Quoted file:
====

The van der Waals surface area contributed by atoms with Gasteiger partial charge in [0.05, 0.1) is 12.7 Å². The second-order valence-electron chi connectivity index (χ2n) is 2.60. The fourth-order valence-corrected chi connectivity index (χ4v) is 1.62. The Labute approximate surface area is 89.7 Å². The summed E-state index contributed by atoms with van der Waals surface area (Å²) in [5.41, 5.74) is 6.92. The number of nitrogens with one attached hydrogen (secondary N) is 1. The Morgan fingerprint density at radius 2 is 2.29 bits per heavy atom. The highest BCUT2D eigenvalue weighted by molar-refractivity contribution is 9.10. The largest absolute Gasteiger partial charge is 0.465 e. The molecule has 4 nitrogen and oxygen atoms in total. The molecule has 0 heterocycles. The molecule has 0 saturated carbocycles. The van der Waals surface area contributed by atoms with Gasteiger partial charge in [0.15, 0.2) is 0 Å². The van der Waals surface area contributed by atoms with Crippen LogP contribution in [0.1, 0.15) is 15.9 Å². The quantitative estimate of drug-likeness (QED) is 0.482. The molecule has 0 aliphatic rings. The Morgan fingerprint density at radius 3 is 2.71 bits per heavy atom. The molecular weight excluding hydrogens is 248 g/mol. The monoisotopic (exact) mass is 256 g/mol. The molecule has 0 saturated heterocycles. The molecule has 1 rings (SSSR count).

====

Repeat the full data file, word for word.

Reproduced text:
The van der Waals surface area contributed by atoms with Gasteiger partial charge in [0.05, 0.1) is 12.7 Å². The second-order valence-electron chi connectivity index (χ2n) is 2.60. The fourth-order valence-corrected chi connectivity index (χ4v) is 1.62. The Labute approximate surface area is 89.7 Å². The summed E-state index contributed by atoms with van der Waals surface area (Å²) in [5.41, 5.74) is 6.92. The number of nitrogens with one attached hydrogen (secondary N) is 1. The Morgan fingerprint density at radius 2 is 2.29 bits per heavy atom. The highest BCUT2D eigenvalue weighted by molar-refractivity contribution is 9.10. The largest absolute Gasteiger partial charge is 0.465 e. The molecule has 4 nitrogen and oxygen atoms in total. The molecule has 0 heterocycles. The molecule has 0 saturated carbocycles. The van der Waals surface area contributed by atoms with Gasteiger partial charge in [0.15, 0.2) is 0 Å². The van der Waals surface area contributed by atoms with Crippen LogP contribution in [0.1, 0.15) is 15.9 Å². The quantitative estimate of drug-likeness (QED) is 0.482. The molecule has 0 aliphatic rings. The Morgan fingerprint density at radius 3 is 2.71 bits per heavy atom. The molecular weight excluding hydrogens is 248 g/mol. The monoisotopic (exact) mass is 256 g/mol. The molecule has 0 saturated heterocycles. The molecule has 1 rings (SSSR count).